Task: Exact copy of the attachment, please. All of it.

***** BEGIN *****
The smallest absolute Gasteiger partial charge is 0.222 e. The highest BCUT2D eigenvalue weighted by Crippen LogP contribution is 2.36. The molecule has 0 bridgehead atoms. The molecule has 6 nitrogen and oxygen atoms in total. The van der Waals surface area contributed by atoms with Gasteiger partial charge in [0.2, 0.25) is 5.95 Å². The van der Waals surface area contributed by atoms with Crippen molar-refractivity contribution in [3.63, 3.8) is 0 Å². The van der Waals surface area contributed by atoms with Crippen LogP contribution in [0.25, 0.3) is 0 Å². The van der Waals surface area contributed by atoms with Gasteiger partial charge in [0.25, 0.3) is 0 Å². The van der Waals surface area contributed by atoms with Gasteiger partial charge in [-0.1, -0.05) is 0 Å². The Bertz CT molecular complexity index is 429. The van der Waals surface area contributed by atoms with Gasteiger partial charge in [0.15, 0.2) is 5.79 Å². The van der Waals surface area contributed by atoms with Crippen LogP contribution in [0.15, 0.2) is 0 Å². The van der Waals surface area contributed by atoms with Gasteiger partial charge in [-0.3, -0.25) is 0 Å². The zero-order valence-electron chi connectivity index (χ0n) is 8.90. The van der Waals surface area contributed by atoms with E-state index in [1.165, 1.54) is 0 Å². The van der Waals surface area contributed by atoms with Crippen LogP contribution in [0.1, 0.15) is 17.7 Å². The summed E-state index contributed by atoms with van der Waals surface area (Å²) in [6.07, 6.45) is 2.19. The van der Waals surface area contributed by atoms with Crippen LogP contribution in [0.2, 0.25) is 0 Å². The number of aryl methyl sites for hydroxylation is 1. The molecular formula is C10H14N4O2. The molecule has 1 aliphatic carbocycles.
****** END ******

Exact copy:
The smallest absolute Gasteiger partial charge is 0.222 e. The highest BCUT2D eigenvalue weighted by Crippen LogP contribution is 2.36. The molecule has 0 bridgehead atoms. The molecule has 6 nitrogen and oxygen atoms in total. The van der Waals surface area contributed by atoms with Gasteiger partial charge in [0.2, 0.25) is 5.95 Å². The van der Waals surface area contributed by atoms with Crippen molar-refractivity contribution in [3.63, 3.8) is 0 Å². The van der Waals surface area contributed by atoms with Crippen LogP contribution in [0.25, 0.3) is 0 Å². The van der Waals surface area contributed by atoms with Gasteiger partial charge in [0.25, 0.3) is 0 Å². The van der Waals surface area contributed by atoms with Gasteiger partial charge in [-0.1, -0.05) is 0 Å². The Bertz CT molecular complexity index is 429. The van der Waals surface area contributed by atoms with Gasteiger partial charge in [0.15, 0.2) is 5.79 Å². The van der Waals surface area contributed by atoms with Crippen LogP contribution in [0.15, 0.2) is 0 Å². The van der Waals surface area contributed by atoms with Gasteiger partial charge in [-0.3, -0.25) is 0 Å². The zero-order valence-electron chi connectivity index (χ0n) is 8.90. The van der Waals surface area contributed by atoms with E-state index in [1.165, 1.54) is 0 Å². The van der Waals surface area contributed by atoms with Crippen LogP contribution in [0.1, 0.15) is 17.7 Å². The summed E-state index contributed by atoms with van der Waals surface area (Å²) in [6.07, 6.45) is 2.19. The van der Waals surface area contributed by atoms with Crippen LogP contribution in [0.2, 0.25) is 0 Å². The number of aryl methyl sites for hydroxylation is 1. The molecular formula is C10H14N4O2. The molecule has 1 aliphatic carbocycles.